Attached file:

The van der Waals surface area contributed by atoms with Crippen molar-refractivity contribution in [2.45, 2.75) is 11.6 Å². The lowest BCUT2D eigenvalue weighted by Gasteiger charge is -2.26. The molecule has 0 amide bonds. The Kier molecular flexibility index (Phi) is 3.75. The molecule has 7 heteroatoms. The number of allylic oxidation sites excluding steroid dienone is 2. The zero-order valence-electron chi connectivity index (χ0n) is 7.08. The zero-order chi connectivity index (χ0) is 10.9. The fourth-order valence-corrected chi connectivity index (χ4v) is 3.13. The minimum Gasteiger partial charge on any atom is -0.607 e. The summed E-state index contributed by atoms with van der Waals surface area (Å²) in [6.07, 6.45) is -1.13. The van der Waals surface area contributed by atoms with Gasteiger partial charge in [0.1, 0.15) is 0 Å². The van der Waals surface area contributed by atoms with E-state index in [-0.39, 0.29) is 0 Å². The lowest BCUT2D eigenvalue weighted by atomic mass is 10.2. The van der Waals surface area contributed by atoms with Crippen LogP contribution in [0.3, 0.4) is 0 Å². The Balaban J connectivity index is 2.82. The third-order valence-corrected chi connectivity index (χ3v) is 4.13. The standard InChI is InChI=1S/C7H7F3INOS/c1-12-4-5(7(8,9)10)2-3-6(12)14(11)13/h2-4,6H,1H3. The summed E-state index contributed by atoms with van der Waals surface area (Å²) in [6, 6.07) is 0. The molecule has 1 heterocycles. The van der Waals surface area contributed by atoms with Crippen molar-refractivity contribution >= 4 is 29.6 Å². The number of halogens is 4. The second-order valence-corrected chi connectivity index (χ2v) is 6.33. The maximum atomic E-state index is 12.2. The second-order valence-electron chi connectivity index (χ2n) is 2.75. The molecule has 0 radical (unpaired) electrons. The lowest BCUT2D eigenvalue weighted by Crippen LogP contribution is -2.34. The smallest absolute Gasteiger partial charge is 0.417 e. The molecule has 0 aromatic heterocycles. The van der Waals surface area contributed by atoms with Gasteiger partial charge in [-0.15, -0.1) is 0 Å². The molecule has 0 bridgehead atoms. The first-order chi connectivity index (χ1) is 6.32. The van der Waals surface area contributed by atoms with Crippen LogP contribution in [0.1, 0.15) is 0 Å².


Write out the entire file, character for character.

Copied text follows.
The van der Waals surface area contributed by atoms with Crippen molar-refractivity contribution in [2.45, 2.75) is 11.6 Å². The lowest BCUT2D eigenvalue weighted by Gasteiger charge is -2.26. The molecule has 0 amide bonds. The Kier molecular flexibility index (Phi) is 3.75. The molecule has 7 heteroatoms. The number of allylic oxidation sites excluding steroid dienone is 2. The zero-order valence-electron chi connectivity index (χ0n) is 7.08. The zero-order chi connectivity index (χ0) is 10.9. The fourth-order valence-corrected chi connectivity index (χ4v) is 3.13. The minimum Gasteiger partial charge on any atom is -0.607 e. The summed E-state index contributed by atoms with van der Waals surface area (Å²) in [6.07, 6.45) is -1.13. The van der Waals surface area contributed by atoms with Gasteiger partial charge in [0.1, 0.15) is 0 Å². The van der Waals surface area contributed by atoms with E-state index in [-0.39, 0.29) is 0 Å². The lowest BCUT2D eigenvalue weighted by atomic mass is 10.2. The van der Waals surface area contributed by atoms with Crippen LogP contribution in [0.3, 0.4) is 0 Å². The Balaban J connectivity index is 2.82. The third-order valence-corrected chi connectivity index (χ3v) is 4.13. The standard InChI is InChI=1S/C7H7F3INOS/c1-12-4-5(7(8,9)10)2-3-6(12)14(11)13/h2-4,6H,1H3. The summed E-state index contributed by atoms with van der Waals surface area (Å²) in [6, 6.07) is 0. The molecule has 1 heterocycles. The van der Waals surface area contributed by atoms with Crippen molar-refractivity contribution >= 4 is 29.6 Å². The number of halogens is 4. The second-order valence-corrected chi connectivity index (χ2v) is 6.33. The maximum atomic E-state index is 12.2. The second-order valence-electron chi connectivity index (χ2n) is 2.75. The molecule has 0 radical (unpaired) electrons. The lowest BCUT2D eigenvalue weighted by Crippen LogP contribution is -2.34. The smallest absolute Gasteiger partial charge is 0.417 e. The molecule has 0 aromatic heterocycles. The van der Waals surface area contributed by atoms with Gasteiger partial charge in [-0.15, -0.1) is 0 Å². The molecule has 0 bridgehead atoms. The first-order chi connectivity index (χ1) is 6.32. The van der Waals surface area contributed by atoms with Crippen LogP contribution in [0.1, 0.15) is 0 Å².